If you were an inquisitive child, no doubt you tried to grow an apple from a pip, a plum tree from the stone inside or you even ended up sticking a potato into the ground in the hope that a heap of perfectly formed carbohydrates would sprout up within days. But have you ever thought that you may be able to grow a coconut tree from a coconut?
Whilst admittedly in the UK the climate is not conducive to balmy palms and there is no danger of being knocked out from a coconut dropping on your head, some gardening stalwarts have managed to get some hardier versions to bear fruit (indoors that is), it is still fascinating to think that the coconuts we buy in the shops can be transformed into coconut trees in any country.
So just how do you get from coconut to coconut tree?
Well a solid starting point has to be choosing the right coconut for the job, and the fresher the coconut the better. One that is full of milk that you can hear moving around inside is best, along with a coconut where you can easily see that the 3 holes on the end are in tip-top condition.
The next stage is to soak it in warm water for 3 days in order to make it ready for planting. Make sure it is fully submerged by weighing down.
Next, it’s time to plant the ‘seed’ in to a deep pot with the pointed end of the coconut downwards, 2/3rds under the soils surface and 1/3 showing above. Well-drained soil mixed with vermiculite in a 3:1 ratio will give best results and the pot needs to be big enough to accommodate growing roots.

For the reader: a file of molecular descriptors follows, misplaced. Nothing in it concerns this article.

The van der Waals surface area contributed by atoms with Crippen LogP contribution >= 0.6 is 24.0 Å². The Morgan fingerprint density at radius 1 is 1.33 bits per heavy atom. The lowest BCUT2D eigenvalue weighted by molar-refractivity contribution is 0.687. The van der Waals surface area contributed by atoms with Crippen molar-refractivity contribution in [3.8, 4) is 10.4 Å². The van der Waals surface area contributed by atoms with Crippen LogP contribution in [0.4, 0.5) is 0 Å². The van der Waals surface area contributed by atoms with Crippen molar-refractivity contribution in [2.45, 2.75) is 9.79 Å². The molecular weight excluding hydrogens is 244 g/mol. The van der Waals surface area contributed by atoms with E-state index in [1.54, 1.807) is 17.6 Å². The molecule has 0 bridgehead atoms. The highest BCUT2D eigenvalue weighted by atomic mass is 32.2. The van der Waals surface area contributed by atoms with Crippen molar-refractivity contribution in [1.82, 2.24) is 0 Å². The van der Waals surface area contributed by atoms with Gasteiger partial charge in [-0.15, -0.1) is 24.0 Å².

Now here’s the point where a warm climate kicks in, as you need to place in a sunny, warm spot, ensuring that your coconut seed is kept well-watered but not soaked – too wet and it will smell and spoil.
Be patient – just as Rome wasn’t built in a day, the coconut needs up to 6 months to sprout so patience truly is a virtue. But if you live somewhere where you can get it to this point, the sense of achievement makes the wait worthwhile. Keep it healthy by ensuring the palm has enough water, and if you replant due to space, remember to add vermiculite to the soil once again. Coconut palms need a lot of feeding with a quality fertiliser so look for one that has magnesium, manganese and boron. They can be a sensitive plant to grow so take the responsibility seriously and examine regularly for any signs of disease.